(Gerard Wynn is a Reuters market analyst. The views expressed
are his own.)
By Gerard Wynn
LONDON Nov 3 A European Union plan to charge
airlines for their carbon emissions has made unlikely allies of
China and the United States in a trade dispute which underlines
a failure in climate leadership by the world's top two emitters.
Their resistance could sap progress at a U.N. climate
conference in Durban which starts later this month and
may be a forerunner of similar disputes, for example over
prospective EU environmental limits on fuels including Canadian
crude from tar sands and Asian biofuels.
The EU from January next year will require all flights into
and out of Europe to account for every tonne of carbon
emissions, including those outside European airspace, and buy
permits where these exceed a certain quota.
A majority of countries in the 36-member, U.N. International
Civil Aviation Organization (ICAO) on Wednesday adopted a
non-binding declaration urging the EU to refrain from the
measure, which effectively includes flights from non-EU airlines
in the bloc's emissions trading scheme.
Emerging economies argue that border measures lump them with
richer countries, forcing them to take equivalent climate action
and so contradicting a 1992 U.N. Climate Convention which puts
the onus of carbon emissions cuts on developed countries.
Both U.S. and developing country opposition to the EU
airline plan has focused on a preference for multilateral
action, among other, legal objections for example that the plan
counts as tax on jet fuel.
The positions seems inconsistent.
Clearly it's optimistic to expect Europe both to take
world-leading climate action and only regulate consumption of
products made inside its own borders, exempting imports and
hurting its own industry.
And by exercising balancing border adjustments the bloc is
applying measures similar to those included in a draft U.S.
climate bill, which ultimately failed to pass the Senate last
year, but which did pass a House of Representatives which voted
last week to ban U.S. airline compliance with the EU plan.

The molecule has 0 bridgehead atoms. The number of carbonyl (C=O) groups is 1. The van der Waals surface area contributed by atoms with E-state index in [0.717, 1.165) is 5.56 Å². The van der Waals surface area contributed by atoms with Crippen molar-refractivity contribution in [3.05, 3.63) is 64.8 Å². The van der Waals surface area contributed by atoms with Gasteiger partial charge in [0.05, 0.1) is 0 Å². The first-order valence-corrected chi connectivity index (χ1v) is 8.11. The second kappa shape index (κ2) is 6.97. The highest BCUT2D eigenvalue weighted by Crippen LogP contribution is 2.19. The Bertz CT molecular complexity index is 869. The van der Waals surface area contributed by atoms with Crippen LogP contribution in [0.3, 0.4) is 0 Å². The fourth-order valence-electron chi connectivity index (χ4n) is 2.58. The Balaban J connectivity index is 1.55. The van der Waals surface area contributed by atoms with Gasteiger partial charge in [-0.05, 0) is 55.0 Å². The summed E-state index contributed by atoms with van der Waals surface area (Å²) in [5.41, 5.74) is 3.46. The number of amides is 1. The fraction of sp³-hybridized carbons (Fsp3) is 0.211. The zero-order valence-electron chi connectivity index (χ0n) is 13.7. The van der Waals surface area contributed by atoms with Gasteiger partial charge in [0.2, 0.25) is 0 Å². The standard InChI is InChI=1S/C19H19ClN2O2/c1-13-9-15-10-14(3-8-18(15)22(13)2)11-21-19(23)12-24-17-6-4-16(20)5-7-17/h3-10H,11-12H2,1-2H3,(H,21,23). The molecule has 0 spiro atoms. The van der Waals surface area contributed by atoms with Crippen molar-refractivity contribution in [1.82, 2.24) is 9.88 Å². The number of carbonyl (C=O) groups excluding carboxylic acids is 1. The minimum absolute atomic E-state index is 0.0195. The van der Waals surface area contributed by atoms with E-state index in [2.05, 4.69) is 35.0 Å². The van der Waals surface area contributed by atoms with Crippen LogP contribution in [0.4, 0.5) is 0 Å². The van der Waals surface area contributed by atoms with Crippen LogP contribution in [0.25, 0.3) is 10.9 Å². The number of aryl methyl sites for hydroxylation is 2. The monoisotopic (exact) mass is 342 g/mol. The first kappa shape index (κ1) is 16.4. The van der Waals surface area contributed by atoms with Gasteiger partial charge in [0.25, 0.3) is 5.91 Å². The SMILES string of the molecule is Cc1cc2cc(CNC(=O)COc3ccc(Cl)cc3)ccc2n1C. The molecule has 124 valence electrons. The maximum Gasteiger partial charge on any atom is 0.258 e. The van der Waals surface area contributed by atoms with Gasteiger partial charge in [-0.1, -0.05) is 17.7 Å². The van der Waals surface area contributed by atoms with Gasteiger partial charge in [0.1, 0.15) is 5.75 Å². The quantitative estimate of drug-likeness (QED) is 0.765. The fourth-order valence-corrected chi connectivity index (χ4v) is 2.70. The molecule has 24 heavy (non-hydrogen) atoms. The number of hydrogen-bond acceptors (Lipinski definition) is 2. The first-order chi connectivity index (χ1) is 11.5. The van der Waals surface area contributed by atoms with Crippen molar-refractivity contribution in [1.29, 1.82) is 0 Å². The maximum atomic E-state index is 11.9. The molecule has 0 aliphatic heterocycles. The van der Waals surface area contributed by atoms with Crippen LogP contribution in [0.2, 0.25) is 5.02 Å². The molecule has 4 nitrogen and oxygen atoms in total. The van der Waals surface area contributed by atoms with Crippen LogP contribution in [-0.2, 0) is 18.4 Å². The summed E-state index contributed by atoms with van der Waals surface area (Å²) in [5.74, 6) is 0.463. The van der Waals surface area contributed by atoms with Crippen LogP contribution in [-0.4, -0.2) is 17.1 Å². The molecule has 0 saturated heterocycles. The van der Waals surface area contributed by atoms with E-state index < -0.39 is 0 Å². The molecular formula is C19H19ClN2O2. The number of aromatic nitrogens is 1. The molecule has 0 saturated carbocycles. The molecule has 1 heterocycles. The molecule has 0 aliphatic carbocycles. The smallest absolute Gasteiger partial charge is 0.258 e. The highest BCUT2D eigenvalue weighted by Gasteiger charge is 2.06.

The opposition drives home how a rather small trade measure
- the EU estimates it will add $1-9 each way to the cost of a
long-haul ticket - can leverage a lot of politics.
And there's more to come: the EU's executive Commission is
also working up plans to limit the use of more carbon-emitting
fuels, threatening biofuel imports from Malaysia and Indonesia
and oil extracted from tar sands in Canada, under its Fuels
Imposing border tariffs, adjustments and other limits
inevitably raises tensions.
Perhaps for that reason, the EU has so far chosen to shield
its domestic steel and cement industries from its emissions
trading scheme, giving them free carbon permits rather than
penalise local production and take equivalent steps against
Evidence of a global political backlash to its aviation plan
is now abundant.
Apart from Wednesday's ICAO declaration, U.S. airlines have
sued the bloc at the European Court of Justice.
And India has tabled an agenda item on "unilateral trade
measures" to be discussed at a Durban climate conference which
starts later this month.
The move may illustrate a new hardline Indian stance since
the departure of former environment minister Jairam Ramesh, who
took a committed position on applying green concerns.
The agenda item will mobilise opposition to the EU aviation
scheme and likely garner support from holdout countries such as
oil exporter Saudi Arabia.
It could also entrench a circular stalemate at multilateral
talks where progress would make unilateral action such as that
of the EU less necessary.
The Durban meeting will fail in the main aim of the UN
talks, to agree a broad, new climate deal to succeed the Kyoto
Protocol whose present round expires in 2012, largely because
domestic politics at present will stop the United States from
ratifying a deal.
But there is much to play for, both on a face-saving
commitment to reach agreement in 2015 or so, and in the meantime
to mobilise aid for countries most vulnerable to temperature and
sea level rises.
(Editing by Jason Neely)